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UUG is used. In a representative of Gram-positive bacteria, Bacillus subtilis, 30 % of the starts are with GUG and UUG, and UUG is even more common than GUG. There are exceptional cases in bacteria where initiation takes place at AUU, AUA, ACG and CUG. These rare starting triplets are "weak" initiation codons and seemingly may play this role only in combination with "strong" Shine-Dalgarno sequences upstream and/or other initiation-promoting structural elements.

In addition to the Shine-Dalgarno sequence and the initiation codon, the ribosome-binding site (RBS) of bacterial mRNA comprises both upstream and downstream sequences and covers about 55 to 60 nucleotides, from position around -35 to position +20 (relative to the first nucleotide of the initiation codon). The sequences beyond the Shine-Dalgarno element and the initiation triplet have been reported to be non-random and also contain information that is essential for efficient initiation of translation. In particular, A and U are favored throughout all the RSB, and A is especially preferred downstream from the Shine-Dalgarno element. On the contrary, C is counter-selected in the RBS. Some optimal RBS sequence contexts can be deduced from the data available. For example, the frequent occurrences of A at position -3, GCU and AAA triplets as the codons following the initiation codon, often with A as the next nucleotide, and the sequence UUAA in the fourth and fifth codons have been mentioned.

In any case the region upstream of the Shine-Dalgarno sequence has been repeatedly reported to be important for an efficient initiation. First of all, it must be unstructured in order to facilitate some necessary contacts with the initiating ribosomal particle. Up to 20-30 nucleotides upstream from the first Shine-Dalgarno residue may be involved in these stimulatory contacts. The existence of a stable hairpins in this pre-SD region, even when the SD sequence and the initiation codon are not included, may block the initiation of translation. On the other hand, initiation "enhancers" can exist upstream of the Shine-Dalgarno element (for review, see McCarthy & Gualerzi, 1990). The well known enhancing sequence is the Epsilon motif UUUAACUUUA in highly expressed late mRNAs of bacteriophage T7 and some other phages, as well as the Epsilon-like upstream sequences in some bacterial mRNAs (e.g., UUUUAACU and UAAUUUAC in atpE cistron of atp polycistronic mRNA of E. coli, see Section 16.2).

While the Shine-Dalgarno sequence of mRNA is complementarily bound with the 3'-terminal sequence of the 16S RNA, other regions of RSB are believed to interact also with the ribosomal RNA elements of the 30S subunit (McCarthy & Brimacombe, 1994). Thus, according to chemical cross-linking experiments, the region between the Shine-Dalgarno sequence and the initiation codon is in contact with A665 in side loop of helix 22 (domain II), A1360 in end loop of helix 43 (domain III) and G1530 near the base of the ultimate helix 45 of the 16S RNA (see Fig. 9.3). It is interesting that these positions are in the regions of the secondary structure that universally conserved in all ribosomes, including eukaryotic ones. In addition to the bases of the Shine-Dalgarno sequence, the bases of mRNA 10 nucleotides and 20-21 nucleotides upstream of the SD have been reported to be protected against chemical modifications due to the interaction with the ribosome (probably with the 16S RNA).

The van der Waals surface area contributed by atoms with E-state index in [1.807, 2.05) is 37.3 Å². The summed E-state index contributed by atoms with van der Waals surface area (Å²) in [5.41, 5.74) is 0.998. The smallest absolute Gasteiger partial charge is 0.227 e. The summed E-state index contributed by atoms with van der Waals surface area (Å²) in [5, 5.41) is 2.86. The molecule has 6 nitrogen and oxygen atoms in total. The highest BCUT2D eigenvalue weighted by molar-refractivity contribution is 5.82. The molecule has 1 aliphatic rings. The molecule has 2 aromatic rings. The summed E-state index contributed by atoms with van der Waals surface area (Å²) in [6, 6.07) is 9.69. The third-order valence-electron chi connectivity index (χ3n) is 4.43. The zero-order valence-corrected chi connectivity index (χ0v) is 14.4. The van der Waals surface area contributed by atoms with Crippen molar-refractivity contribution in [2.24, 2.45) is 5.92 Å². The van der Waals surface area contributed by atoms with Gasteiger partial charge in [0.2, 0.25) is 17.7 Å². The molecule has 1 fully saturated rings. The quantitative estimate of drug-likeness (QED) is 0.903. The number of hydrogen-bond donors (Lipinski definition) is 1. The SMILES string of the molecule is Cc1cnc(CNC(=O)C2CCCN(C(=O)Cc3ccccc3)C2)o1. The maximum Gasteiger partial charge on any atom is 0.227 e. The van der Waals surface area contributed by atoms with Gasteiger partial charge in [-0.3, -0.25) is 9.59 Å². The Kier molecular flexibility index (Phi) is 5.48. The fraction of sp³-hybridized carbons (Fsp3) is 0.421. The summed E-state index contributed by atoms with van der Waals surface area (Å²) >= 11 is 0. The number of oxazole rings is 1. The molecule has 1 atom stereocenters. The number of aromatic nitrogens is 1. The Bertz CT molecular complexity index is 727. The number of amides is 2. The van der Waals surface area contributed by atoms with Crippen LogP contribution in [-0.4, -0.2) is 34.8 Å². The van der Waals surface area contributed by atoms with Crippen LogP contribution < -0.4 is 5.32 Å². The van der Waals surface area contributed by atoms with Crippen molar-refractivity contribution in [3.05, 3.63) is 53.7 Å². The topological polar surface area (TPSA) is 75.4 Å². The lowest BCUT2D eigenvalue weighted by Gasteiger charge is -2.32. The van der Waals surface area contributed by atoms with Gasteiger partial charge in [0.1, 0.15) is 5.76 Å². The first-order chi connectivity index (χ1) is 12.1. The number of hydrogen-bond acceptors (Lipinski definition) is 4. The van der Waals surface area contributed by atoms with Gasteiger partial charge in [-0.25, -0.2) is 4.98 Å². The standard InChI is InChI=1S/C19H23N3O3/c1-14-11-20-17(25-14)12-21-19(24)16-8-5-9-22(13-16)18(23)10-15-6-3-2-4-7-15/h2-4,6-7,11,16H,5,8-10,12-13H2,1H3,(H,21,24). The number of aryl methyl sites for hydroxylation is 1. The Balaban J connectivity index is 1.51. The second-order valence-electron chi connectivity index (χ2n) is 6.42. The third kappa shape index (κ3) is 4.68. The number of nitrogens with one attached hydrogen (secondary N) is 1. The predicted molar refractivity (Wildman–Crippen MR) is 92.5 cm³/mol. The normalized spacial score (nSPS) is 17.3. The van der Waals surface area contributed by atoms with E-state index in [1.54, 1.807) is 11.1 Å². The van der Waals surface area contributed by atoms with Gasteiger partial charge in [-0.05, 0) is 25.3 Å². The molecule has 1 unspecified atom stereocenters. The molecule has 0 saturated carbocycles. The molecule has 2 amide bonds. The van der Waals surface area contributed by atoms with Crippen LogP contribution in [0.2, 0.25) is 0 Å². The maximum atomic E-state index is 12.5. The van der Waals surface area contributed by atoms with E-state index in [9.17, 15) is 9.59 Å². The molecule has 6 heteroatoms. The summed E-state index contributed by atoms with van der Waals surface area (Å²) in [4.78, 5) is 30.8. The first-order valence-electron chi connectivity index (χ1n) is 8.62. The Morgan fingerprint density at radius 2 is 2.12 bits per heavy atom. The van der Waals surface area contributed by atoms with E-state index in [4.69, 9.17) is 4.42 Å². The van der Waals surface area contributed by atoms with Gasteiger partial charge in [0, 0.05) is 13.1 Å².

The portion of RSB downstream of the initiation codon, however, does not display such contacts with specific positions of the 16S RNA, until the initiator tRNA is bound. Only after F-Met-RNA is bound, the downstream regions of RBS become both protected against the hydroxyl attack on the sugar-phosphate backbone and specifically cross-linkable with the 16S RNA. The cross-linkable sites of the 16S RNA seem to be all in the mRNA-binding cleft of the 30S subunit; these are C1395-C1402 in the section between domain III and the long compound hairpin (helix 44) of the 3'-terminal sequence, A532 in the end loop of helix 18 (domain I), and U1052 in helix 34 (domain III) (see Fig. 9.3). The 16S RNA nucleotides cross-linkable with the downstream region of RBS are universally conserved among ribosomes. The observation that the specific contacts of the downstream region of RBS with the mRNA-binding cleft are established only after F-Met-RNA is bound suggests that the mRNA retained by the 30S subunit prior to its fixation by codon-anticodon interaction is rather movable; probably, when it is bound only by ASD, it can slide around on the ribosome by virtue of the flexibility of the 3'-terminal region of the 16S RNA ("stand-by complex").